Iran on Wednesday offered condolences to the families of four Saudis who died from an apparent accidental chemical poisoning during a pilgrimage in Iran, after Riyadh summoned Tehran's ambassador over the incident.
Thirty-six Saudis on a pilgrimage to the Shiite holy city of Mashhad were hospitalised Sunday morning, suffering from nausea and dizziness, Abdullah Bahrami, the director of the Imam Reza hospital, was quoted as saying by official news agency IRNA.
Four, three children and a teenager, died in the hospital after inhaling toxic gas at the hotel in Mashhad, Iranian media reported.
Saudi officials on Tuesday called for Iranian authorities to "quickly carry out investigation procedures" into the incident.
"Iranians are well-known for their hospitality and we hope this issue is resolved," said Marzieh Afkham, Iran's foreign ministry spokeswoman, expressing sympathy and condolences.
A senior Iranian official Wednesday said the incident had no "political or international" links.
"All the investigations reject a deliberate intention behind the incident and the hotel manager has accepted responsiblity for this negligence," IRNA quoted interior ministry official Hossein Zolfaghari as saying.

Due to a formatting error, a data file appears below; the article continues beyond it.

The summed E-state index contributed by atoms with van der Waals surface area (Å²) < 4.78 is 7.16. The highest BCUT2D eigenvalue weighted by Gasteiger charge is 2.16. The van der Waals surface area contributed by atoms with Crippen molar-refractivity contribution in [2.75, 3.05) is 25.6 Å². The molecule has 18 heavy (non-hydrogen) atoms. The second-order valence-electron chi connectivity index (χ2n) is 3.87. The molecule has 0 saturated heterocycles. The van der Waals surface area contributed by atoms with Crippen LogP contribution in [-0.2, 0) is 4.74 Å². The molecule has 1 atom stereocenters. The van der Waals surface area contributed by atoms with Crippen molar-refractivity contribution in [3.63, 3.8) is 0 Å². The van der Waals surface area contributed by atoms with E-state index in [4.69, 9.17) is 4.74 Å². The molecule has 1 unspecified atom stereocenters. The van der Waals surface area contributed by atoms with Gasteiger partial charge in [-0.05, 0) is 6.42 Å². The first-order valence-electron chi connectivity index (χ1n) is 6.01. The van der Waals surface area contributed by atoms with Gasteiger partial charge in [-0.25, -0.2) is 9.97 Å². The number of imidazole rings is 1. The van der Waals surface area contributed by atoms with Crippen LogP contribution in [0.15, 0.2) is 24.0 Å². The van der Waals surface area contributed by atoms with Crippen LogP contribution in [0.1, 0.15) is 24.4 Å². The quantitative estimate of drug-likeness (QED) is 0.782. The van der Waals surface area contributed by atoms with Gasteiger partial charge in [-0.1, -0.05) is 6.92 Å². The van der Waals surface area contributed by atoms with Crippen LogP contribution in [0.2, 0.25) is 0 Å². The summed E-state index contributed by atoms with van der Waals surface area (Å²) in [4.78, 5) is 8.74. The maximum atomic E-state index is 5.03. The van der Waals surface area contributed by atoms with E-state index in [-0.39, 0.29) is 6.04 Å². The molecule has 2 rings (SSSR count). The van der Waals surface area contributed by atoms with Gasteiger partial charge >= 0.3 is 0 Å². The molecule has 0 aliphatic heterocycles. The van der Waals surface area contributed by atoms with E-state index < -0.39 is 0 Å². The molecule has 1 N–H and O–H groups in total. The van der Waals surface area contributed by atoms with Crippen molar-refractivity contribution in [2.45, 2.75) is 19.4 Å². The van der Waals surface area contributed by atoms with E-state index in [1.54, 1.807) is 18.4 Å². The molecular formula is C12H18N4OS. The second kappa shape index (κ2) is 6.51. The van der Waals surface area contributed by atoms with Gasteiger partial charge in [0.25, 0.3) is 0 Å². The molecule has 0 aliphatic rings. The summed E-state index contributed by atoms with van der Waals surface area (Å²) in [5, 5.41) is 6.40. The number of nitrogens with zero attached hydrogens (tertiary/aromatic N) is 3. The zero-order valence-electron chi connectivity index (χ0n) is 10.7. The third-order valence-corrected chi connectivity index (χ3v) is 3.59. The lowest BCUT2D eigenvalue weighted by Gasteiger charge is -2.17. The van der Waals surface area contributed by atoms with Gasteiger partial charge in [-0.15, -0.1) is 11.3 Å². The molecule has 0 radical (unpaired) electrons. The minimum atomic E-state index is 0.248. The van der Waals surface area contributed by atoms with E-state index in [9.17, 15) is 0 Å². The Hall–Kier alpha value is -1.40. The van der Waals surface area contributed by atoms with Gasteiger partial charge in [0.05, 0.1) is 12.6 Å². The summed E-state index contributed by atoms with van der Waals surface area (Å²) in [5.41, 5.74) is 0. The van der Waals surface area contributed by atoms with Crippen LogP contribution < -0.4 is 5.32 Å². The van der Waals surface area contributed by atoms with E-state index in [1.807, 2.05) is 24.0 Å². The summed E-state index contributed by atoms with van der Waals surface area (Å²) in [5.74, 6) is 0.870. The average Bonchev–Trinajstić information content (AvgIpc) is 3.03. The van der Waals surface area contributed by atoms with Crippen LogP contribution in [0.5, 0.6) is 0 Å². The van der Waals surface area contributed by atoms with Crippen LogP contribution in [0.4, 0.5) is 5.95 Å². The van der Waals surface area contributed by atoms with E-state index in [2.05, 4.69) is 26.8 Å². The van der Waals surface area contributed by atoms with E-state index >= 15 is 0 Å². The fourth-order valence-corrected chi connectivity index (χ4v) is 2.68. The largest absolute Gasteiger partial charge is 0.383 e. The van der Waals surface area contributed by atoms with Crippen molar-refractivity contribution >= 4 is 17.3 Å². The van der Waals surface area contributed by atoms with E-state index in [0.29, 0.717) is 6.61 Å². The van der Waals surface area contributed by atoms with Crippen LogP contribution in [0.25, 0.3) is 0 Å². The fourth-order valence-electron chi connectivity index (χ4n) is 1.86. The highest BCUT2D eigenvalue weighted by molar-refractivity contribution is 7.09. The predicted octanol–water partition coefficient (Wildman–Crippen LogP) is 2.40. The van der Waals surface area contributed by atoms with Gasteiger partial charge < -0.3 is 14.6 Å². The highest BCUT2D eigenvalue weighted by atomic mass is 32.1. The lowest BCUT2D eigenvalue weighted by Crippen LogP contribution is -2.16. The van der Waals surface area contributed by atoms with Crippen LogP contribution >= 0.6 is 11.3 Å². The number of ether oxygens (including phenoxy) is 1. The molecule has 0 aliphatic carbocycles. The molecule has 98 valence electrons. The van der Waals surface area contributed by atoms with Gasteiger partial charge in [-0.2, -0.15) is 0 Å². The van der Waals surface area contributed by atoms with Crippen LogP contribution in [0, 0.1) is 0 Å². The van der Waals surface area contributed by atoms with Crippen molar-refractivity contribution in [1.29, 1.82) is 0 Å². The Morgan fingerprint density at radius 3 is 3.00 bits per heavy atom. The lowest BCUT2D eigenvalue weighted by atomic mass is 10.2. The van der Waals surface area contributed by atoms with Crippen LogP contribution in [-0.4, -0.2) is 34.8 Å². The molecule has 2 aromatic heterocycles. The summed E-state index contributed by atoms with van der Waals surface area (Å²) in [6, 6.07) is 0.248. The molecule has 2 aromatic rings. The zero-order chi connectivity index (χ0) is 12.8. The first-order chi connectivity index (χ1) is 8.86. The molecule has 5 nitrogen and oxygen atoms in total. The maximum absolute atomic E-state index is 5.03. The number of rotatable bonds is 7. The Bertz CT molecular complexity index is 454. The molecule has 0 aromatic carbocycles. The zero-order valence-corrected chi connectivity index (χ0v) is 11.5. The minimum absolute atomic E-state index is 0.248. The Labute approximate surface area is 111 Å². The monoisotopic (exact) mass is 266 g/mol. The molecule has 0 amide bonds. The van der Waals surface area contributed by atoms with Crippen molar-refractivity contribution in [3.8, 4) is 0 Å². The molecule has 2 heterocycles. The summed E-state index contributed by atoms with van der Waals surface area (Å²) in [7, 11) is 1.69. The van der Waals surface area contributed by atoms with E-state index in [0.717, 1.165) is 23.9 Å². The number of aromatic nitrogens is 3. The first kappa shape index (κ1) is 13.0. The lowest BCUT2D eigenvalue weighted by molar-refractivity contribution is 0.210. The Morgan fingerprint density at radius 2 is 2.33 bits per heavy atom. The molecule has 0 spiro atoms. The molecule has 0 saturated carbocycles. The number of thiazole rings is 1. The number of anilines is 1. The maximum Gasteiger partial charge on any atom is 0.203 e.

Signup to our newsletter and follow us on Facebook and Twitter!
He said the poisonings had been the result of illegal pesticide use leaking through ventilation into the area of the hotel where the Saudis were staying.
The hotel manager and four others were taken in for questioning.
Nine pilgrims were still in hospital on Tuesday.
Home to the shrine of Imam Reza, Mashhad draws millions of Shiite Muslim pilgrims each year from Iran and abroad.
The incident came with tensions high between Sunni-dominated Saudi Arabia and its Shiite regional rival Iran.
Saudi Arabia leads an Arab-dominated coalition which for more than two months has been bombing Iran-backed Shiite rebels in Yemen.
The kingdom's Shiite minority has also been grieving over the murder of 25 people blown up in two separate suicide bombings at mosques in eastern Saudi Arabia last month.
Both attacks were claimed by the Islamic State jihadist group, a Sunni extremist organisation that considers Shiites to be heretics.